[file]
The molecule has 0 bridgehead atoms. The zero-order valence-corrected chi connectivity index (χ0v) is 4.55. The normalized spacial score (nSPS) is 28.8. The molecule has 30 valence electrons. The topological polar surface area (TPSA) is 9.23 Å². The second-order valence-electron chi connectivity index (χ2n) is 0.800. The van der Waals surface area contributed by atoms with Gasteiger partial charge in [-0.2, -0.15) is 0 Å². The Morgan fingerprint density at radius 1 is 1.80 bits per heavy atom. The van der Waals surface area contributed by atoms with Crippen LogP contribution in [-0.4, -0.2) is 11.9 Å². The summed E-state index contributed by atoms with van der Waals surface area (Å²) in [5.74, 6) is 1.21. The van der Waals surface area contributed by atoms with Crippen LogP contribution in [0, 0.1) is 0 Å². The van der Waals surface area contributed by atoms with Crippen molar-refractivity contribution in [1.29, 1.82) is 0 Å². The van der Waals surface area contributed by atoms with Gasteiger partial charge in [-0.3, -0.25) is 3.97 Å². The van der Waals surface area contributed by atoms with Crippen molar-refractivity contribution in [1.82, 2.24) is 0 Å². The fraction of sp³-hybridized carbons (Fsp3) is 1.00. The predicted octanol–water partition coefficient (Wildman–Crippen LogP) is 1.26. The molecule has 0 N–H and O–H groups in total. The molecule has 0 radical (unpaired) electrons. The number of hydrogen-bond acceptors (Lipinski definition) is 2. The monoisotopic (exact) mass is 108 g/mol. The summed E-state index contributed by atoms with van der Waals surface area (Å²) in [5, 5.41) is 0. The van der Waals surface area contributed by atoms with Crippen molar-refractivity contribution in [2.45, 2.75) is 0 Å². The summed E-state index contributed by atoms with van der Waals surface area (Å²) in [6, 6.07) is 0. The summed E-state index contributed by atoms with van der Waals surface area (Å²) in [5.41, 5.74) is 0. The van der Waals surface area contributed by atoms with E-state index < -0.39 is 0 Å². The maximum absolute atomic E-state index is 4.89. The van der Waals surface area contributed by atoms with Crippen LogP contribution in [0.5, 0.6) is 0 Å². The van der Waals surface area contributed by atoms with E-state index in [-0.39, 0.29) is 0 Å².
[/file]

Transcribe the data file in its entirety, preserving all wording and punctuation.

The molecule has 0 bridgehead atoms. The zero-order valence-corrected chi connectivity index (χ0v) is 4.55. The normalized spacial score (nSPS) is 28.8. The molecule has 30 valence electrons. The topological polar surface area (TPSA) is 9.23 Å². The second-order valence-electron chi connectivity index (χ2n) is 0.800. The van der Waals surface area contributed by atoms with Gasteiger partial charge in [-0.2, -0.15) is 0 Å². The Morgan fingerprint density at radius 1 is 1.80 bits per heavy atom. The van der Waals surface area contributed by atoms with Crippen LogP contribution in [-0.4, -0.2) is 11.9 Å². The summed E-state index contributed by atoms with van der Waals surface area (Å²) in [5.74, 6) is 1.21. The van der Waals surface area contributed by atoms with Crippen LogP contribution in [0, 0.1) is 0 Å². The van der Waals surface area contributed by atoms with Crippen molar-refractivity contribution in [1.29, 1.82) is 0 Å². The van der Waals surface area contributed by atoms with Gasteiger partial charge in [-0.3, -0.25) is 3.97 Å². The van der Waals surface area contributed by atoms with Crippen molar-refractivity contribution in [1.82, 2.24) is 0 Å². The fraction of sp³-hybridized carbons (Fsp3) is 1.00. The predicted octanol–water partition coefficient (Wildman–Crippen LogP) is 1.26. The molecule has 0 N–H and O–H groups in total. The molecule has 0 radical (unpaired) electrons. The number of hydrogen-bond acceptors (Lipinski definition) is 2. The monoisotopic (exact) mass is 108 g/mol. The summed E-state index contributed by atoms with van der Waals surface area (Å²) in [5, 5.41) is 0. The van der Waals surface area contributed by atoms with Crippen molar-refractivity contribution in [2.45, 2.75) is 0 Å². The summed E-state index contributed by atoms with van der Waals surface area (Å²) in [6, 6.07) is 0. The summed E-state index contributed by atoms with van der Waals surface area (Å²) in [5.41, 5.74) is 0. The van der Waals surface area contributed by atoms with E-state index < -0.39 is 0 Å². The maximum absolute atomic E-state index is 4.89. The van der Waals surface area contributed by atoms with Crippen LogP contribution in [0.5, 0.6) is 0 Å². The van der Waals surface area contributed by atoms with E-state index in [-0.39, 0.29) is 0 Å².